The second goal is cura personalis for the people in the college. That means providing professional development opportunities that recognize that we're in a time of COVID-19. How do we work effectively, and build teams but also take care of ourselves while we're doing it and having grace for each other as we're all coping with different aspects of the pandemic.

The third is building an inclusive community in the college. One of the ways that we'll be doing that is I'm convening a diversity, equity and inclusion council in the college. We currently do not have one, and I think that's very important. To begin with, I'm inviting faculty and staff to be part of that, and then soon we'll be extending an invitation to students in the college, who would like to be part of it as well, so that we're naming systems or procedures or curriculum even that need attention to be more inclusive.

GU: How can you relate to GU students during this time?

AC: I'm starting at a new place and meeting new people mostly on Zoom. My initial thought was, ‘How am I going to build relationships with people, meet new people, find great collaborators for different projects and find my people when I have to do all of this through a video screen?’I was doubting myself a little bit wondering how that was going to work exactly.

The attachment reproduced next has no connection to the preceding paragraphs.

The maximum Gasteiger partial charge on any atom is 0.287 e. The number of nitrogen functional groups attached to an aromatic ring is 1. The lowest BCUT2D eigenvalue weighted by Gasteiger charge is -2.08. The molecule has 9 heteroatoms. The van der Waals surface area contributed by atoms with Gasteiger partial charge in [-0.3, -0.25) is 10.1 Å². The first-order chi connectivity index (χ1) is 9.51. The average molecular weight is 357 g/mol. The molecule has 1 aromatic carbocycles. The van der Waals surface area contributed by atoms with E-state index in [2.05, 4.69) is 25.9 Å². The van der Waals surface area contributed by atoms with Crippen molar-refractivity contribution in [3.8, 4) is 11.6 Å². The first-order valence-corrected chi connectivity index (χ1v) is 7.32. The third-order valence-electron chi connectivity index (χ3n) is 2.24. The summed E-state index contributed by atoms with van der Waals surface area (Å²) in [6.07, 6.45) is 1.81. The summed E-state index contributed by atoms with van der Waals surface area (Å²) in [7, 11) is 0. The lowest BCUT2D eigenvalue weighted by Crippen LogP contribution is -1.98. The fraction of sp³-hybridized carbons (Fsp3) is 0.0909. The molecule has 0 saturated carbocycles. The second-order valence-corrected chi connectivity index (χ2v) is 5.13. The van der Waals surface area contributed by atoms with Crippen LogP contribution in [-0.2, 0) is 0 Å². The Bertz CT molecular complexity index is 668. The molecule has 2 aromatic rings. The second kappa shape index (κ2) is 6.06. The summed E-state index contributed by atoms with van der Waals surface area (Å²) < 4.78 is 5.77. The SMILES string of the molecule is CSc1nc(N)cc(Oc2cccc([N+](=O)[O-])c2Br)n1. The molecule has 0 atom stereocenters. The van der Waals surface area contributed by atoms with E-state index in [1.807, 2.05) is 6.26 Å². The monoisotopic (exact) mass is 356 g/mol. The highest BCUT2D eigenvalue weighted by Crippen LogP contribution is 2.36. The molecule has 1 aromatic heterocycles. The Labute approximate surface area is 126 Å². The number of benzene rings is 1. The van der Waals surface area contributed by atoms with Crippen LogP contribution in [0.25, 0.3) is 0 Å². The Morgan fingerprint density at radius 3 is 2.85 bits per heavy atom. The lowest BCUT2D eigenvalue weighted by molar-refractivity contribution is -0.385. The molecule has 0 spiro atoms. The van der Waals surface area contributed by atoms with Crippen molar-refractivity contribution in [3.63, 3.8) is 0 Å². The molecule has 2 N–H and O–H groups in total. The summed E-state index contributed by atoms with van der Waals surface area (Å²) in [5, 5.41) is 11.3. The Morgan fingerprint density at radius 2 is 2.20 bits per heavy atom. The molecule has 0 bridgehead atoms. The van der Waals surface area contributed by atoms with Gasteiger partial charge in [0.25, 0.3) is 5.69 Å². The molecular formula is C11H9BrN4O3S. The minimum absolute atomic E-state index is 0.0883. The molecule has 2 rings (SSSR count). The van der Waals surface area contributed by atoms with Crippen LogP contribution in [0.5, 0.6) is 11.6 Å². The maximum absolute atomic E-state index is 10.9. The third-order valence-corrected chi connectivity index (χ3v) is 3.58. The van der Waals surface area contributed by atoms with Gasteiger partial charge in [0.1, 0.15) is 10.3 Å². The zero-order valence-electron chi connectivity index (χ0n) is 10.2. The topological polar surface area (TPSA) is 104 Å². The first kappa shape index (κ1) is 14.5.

I initially thought, back in March and April when the reality started coming through, ‘this is not fair,’ like all those emotions I think a lot of students were feeling, just frustration, disappointment, sadness, grief and anger. Not anger at GU, but this anger at this virus that seems to have taken over the world. I do think I have been pleasantly surprised at how easy it is to build relationships with people and you can still read people's facial expressions when you're on video and you can still laugh and you can still come up with great ideas to work together.

GB: In this time of COVID-19, you could have easily decided to stay in Michigan. Why did you still decide to continue onto GU to take this position?

AC: That's funny that you should bring that up because a friend of mine actually said that to me, ‘You know, if you told them that there's a pandemic going on, like you've decided not to go anywhere, I'm sure they'll understand.’ And I remember when she told me that I thought, ‘Oh, that is true, I could stay.’ Even though it was an option, it didn't feel like a good option.

One of my specialties when I would work with the Jesuits in Michigan was giving retreats and workshops on good decision-making and the teachings of St. Ignatius and decision-making. When I went over every step of how I found out about the position, applying for the position, my experience being on campus in November and just feeling the energy and the vibrancy, I just felt happy here. This is a great place and I want to be a part of this. When I reviewed all of that, I was like, ‘I'm supposed to be at Gonzaga next.’ I'm going to miss all my friends, and this is a weird time to be moving, but it's still the right choice.

Vinny Saglimbeni is a sports editor. Follow him on Twitter: @vinnysaglimbeni.